CBL Courses: Goals and Outcomes

CBL Courses: Goals and Outcomes
Spring 2010
Community-Based Learning Classes teach academic and discipline-based material as part of a
mutually sustainable engagement and collaboration with community partners in a beneficial
relationship that reaches beyond campus constituencies in the service of improving our shared
CBL courses ordinarily meet at least two outcomes from each category.
Personal Development
 Students demonstrate the ability to listen actively in order to learn from and respond to
 Students can analyze and reflect on their own place in society and in relation to
community partners.
 Students can work effectively in teams and with diverse populations
 Students examine and question perceptions about communities, cultures, and social
Community-Building Skills
 Students demonstrate an appreciation of the resources and knowledge of diverse
communities and cultures (including their own), while understanding how they also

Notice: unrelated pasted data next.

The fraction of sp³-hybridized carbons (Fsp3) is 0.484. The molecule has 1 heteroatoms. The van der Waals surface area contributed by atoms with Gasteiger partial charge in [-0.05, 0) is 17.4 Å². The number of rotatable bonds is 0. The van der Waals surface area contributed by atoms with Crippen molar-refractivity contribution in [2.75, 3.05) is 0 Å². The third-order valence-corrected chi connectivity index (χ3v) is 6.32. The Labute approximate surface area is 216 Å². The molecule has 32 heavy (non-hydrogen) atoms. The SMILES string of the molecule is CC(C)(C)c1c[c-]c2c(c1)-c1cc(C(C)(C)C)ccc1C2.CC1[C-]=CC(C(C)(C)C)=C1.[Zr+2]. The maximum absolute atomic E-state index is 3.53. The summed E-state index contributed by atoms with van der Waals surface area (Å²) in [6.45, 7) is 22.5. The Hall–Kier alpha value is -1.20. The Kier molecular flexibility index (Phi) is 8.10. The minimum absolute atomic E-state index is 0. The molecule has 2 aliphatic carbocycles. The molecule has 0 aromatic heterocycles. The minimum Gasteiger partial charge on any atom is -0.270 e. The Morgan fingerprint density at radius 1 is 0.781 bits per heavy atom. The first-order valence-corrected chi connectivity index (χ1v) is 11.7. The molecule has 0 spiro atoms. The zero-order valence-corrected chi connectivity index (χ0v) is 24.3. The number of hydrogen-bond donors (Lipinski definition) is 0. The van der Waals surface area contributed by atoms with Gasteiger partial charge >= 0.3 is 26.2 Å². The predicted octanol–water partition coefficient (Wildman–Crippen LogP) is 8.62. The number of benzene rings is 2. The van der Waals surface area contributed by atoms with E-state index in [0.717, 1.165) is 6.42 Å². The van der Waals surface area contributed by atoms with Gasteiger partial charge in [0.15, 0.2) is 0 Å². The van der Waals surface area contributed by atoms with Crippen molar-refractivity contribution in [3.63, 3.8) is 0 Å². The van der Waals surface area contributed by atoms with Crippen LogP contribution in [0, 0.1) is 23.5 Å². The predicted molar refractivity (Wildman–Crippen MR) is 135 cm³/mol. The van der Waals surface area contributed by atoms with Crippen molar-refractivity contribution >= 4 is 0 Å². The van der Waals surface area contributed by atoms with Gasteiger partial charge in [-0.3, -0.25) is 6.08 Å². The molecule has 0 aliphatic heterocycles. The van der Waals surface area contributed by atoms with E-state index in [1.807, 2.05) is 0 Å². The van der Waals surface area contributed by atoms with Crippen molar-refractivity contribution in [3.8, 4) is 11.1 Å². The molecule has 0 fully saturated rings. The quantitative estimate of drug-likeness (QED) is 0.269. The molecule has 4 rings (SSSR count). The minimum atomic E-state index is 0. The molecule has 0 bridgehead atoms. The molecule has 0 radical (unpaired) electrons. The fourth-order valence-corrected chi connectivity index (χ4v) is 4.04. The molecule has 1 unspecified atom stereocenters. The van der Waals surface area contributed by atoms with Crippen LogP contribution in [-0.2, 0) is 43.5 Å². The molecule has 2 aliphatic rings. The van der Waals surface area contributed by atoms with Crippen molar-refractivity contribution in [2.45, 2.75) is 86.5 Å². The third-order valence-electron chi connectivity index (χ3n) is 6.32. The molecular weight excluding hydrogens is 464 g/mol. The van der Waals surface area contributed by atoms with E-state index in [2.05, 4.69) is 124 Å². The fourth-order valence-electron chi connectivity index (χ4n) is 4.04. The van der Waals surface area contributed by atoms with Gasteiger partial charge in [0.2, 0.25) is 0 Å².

exclude, judge, and restrict.
 Students can communicate effectively in visual, oral, and/or written form to diverse
 Students can analyze and communicate to affected parties how specific policies impact
communities and individuals
 Students are able to move from individual values, needs, and interests towards a
cooperative and reciprocal interaction with a community
Public Action
 Students can formulate and implement multiple strategies (service, advocacy, creative
expression, policy change, etc.) for addressing complex, real-world problems.
 Students can identify and enact civic practices that lead to constructive and inclusive
participation in communities where one lives or works
 Students can connect an individual level of analysis with structural and policy dimensions
of an issue as part of an action plan
 Student can reflect on in order to alter or strengthen practices for engaging community
partners or their constituencies